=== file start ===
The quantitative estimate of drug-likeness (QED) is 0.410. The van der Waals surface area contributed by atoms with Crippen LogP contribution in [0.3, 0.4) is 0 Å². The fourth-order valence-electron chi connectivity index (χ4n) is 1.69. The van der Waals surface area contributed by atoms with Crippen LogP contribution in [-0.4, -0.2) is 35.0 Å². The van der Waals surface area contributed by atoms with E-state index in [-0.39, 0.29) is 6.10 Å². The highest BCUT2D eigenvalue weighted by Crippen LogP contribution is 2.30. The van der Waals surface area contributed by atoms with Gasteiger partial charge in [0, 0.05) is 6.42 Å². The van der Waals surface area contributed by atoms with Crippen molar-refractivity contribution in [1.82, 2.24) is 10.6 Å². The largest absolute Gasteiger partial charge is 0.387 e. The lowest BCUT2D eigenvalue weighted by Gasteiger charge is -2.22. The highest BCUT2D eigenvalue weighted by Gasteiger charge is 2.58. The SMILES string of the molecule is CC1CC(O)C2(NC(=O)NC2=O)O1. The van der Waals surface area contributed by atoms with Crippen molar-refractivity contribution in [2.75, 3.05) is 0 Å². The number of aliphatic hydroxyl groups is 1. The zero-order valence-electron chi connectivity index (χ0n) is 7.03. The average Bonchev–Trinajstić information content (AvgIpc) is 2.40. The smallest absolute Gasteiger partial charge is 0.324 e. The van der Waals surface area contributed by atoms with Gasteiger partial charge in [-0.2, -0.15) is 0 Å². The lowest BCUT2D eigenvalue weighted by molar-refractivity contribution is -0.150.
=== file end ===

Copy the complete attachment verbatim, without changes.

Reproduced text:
The quantitative estimate of drug-likeness (QED) is 0.410. The van der Waals surface area contributed by atoms with Crippen LogP contribution in [0.3, 0.4) is 0 Å². The fourth-order valence-electron chi connectivity index (χ4n) is 1.69. The van der Waals surface area contributed by atoms with Crippen LogP contribution in [-0.4, -0.2) is 35.0 Å². The van der Waals surface area contributed by atoms with E-state index in [-0.39, 0.29) is 6.10 Å². The highest BCUT2D eigenvalue weighted by Crippen LogP contribution is 2.30. The van der Waals surface area contributed by atoms with Gasteiger partial charge in [0, 0.05) is 6.42 Å². The van der Waals surface area contributed by atoms with Crippen molar-refractivity contribution in [1.82, 2.24) is 10.6 Å². The largest absolute Gasteiger partial charge is 0.387 e. The lowest BCUT2D eigenvalue weighted by Gasteiger charge is -2.22. The highest BCUT2D eigenvalue weighted by Gasteiger charge is 2.58. The SMILES string of the molecule is CC1CC(O)C2(NC(=O)NC2=O)O1. The van der Waals surface area contributed by atoms with Crippen molar-refractivity contribution in [2.75, 3.05) is 0 Å². The number of aliphatic hydroxyl groups is 1. The zero-order valence-electron chi connectivity index (χ0n) is 7.03. The average Bonchev–Trinajstić information content (AvgIpc) is 2.40. The smallest absolute Gasteiger partial charge is 0.324 e. The van der Waals surface area contributed by atoms with Gasteiger partial charge in [-0.2, -0.15) is 0 Å². The lowest BCUT2D eigenvalue weighted by molar-refractivity contribution is -0.150.